A new 'How to' Guide for England - Saving our Seabirds Edition

Razorbill (c) Ben Andrews rspb-images.com

Todays post comes from Marine Policy Officer, Samuel Wrobel, he explains the global importance of the UK for seabirds and considers the potential of the new England Seabird Conservation and Recovery Pathway to help stem their decline.

The UK is a global seabird hotspot. Our 50,000km of coastlines and over 4,000 islands are home to internationally important seabird species. These unique birds are the few that have mastered land, air and sea, providing many of us with that long sought after connection from solid ground to the rolling ocean. Our fortunate position as host nation to such globally significant seabirds means we have a central role in safeguarding these species and ensure they continue to thrive – not only for population success but for ecosystem health and climate mitigation.

But as we know, the past few decades have not been kind to our seabirds. We now have the latest figures from the Seabirds Count (2015-2021) and it shows almost 62% of seabird species in decline across the UK and declines across 70% of species in Scotland, our seabird stronghold. Worryingly this data was collected prior to the severe outbreak of Highly Pathogenic Avian Influenza (HPAI) which will have only made matters worse. Unfortunately, human activity lies at the heart of many of the drivers of decline, we’re seeing increased pressures from climate change, unsustainable fishing practices and increased offshore development which are essentially overloading the environment – think of it like stretching an elastic band, each pressure is another pull on the band, eventually will snap.

Habitat loss around our ‘soft coasts’ is a real threat to breeding colonies where sea level rise, storminess or developments are causing increased threats to populations. But we know active conservation efforts can change the fortunes of these species. RSPB’s work at Wallasea Island, in Essex, is a 700Ha coastal habitat creation project now supporting hundreds of Common Tern and Black-headed Gulls. Or on Lundy Island in the Bristol Channel rapidly becoming an ever-increasing seabird  hotspot since the eradication of Brown and Black rat in 2001-2004. The latest figures show Manx Shearwaters have gone from strength to strength at just 500 pairs pre-eradication, to now over 25,000 birds.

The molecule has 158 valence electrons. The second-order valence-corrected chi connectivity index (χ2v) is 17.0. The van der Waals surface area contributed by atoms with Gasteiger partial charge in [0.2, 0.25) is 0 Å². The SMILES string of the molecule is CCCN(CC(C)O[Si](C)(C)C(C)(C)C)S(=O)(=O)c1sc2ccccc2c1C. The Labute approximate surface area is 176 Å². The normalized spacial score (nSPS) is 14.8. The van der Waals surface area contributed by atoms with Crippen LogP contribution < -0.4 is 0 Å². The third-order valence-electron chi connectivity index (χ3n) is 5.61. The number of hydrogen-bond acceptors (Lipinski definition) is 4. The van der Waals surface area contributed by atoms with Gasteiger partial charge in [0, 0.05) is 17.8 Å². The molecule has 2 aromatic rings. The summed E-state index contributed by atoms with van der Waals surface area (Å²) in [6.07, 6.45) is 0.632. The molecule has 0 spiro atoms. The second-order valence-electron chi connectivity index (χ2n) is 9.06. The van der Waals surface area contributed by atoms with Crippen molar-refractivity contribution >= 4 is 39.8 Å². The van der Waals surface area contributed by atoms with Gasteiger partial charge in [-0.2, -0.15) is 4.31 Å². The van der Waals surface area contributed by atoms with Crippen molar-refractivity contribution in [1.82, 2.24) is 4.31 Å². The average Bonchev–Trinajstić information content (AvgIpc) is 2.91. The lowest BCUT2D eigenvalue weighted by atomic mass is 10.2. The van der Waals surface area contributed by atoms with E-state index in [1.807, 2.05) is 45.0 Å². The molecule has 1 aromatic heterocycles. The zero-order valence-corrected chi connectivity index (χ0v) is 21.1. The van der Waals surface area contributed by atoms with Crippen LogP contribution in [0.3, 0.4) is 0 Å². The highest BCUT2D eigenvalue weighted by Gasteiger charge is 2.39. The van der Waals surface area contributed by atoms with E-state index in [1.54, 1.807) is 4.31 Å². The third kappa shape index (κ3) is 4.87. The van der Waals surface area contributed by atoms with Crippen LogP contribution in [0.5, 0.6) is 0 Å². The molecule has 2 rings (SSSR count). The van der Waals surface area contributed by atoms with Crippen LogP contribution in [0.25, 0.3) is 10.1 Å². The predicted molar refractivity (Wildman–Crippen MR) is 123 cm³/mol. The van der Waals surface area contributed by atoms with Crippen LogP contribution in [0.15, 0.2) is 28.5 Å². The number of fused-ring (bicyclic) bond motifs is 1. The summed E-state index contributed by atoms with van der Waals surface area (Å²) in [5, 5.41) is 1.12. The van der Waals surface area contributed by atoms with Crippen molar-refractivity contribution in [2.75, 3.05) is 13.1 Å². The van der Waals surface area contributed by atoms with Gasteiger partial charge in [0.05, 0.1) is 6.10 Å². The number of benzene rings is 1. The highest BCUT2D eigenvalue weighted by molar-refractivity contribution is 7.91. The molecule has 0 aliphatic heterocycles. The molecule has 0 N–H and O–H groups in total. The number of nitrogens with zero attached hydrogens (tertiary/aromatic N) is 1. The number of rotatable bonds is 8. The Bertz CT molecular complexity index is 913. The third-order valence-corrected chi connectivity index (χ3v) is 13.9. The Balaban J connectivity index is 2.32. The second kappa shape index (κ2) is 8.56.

This demonstrates that conservation work, when planned and implemented well, truly works for seabirds. But we absolutely must see this amplified at scale, is this something the new Seabird Conservation and Recovery Pathway for England can deliver?

Seabird Conservation and Recovery Pathway: England leading the way?

The England Seabird Conservation and Recovery Pathway (or ESCaRP for short) has just been launched; this provides a framework document outlining the needs of seabirds. Each country within the UK has been in the process of developing their own conservation strategy to not only halt declines, but drive the recovery of seabirds, but many of these are considerably delayed in publication and delivery, whilst our seabird populations continue to decline.

ESCaRP  is essentially a “How To” guide for recovering England’s seabirds. England’s colonies have been assessed for their sensitivity and vulnerability to a series of pressures for the past few years, resulting in a comprehensive plan outlining the measures intended to drive recovery. England’s plan will focus on 4 key areas: feeding, measures focusing on prey availability and safe access to foraging sites; breeding, safeguarding the colony sites; surviving, reducing impacts from activities such as fishing and offshore wind development; and knowledge, ensuring feedback loops are in place to continuously monitor, measure and improve measures.

Fulmar (c)Ben Andrews rspb-images.com

But is it enough?

Publication of this strategy is a significant step in the right direction for seabirds, but will it deliver change? Last week was a monumental week for seabirds with the permanent closure of industrial sandeel fishing in the English North Sea and Scottish waters, this must be the new baseline for conservation measures, driving momentum to deliver at scale the changes needed for seabirds to drive their recovery.

Whilst the focus of this strategy is good, the stark situation we have put our seabirds in requires more ambition and more urgency. The aftermath of the past two years of HPAI is still being understood, and who knows what the 2024 breeding season will bring. ESCaRP begins to unravel this knowledge gap and sets out short term actions, however the disparity in the severity of HPAI versus how ESCaRP will inject the changes needed on the water must be addressed. What is clear, is we must see changes delivered and at pace to reverse decline.

Seabirds have an essential role to play in the marine ecosystem, as top predators they’re what we call indicator species, their declines show a failing environment, but equally ambitious measures to reverse declines will build resilience and health into the environment. ESCaRP can and must be the springboard to launch us into a new era of nature protection, one that matches ambition alongside climate and energy targets, delivering at unprecedented scale and at pace. The next 5 years are crucial in delivering this change, it’s time UK Government put frameworks into action, and we’re here to help drive this change every step and wing beat of the way.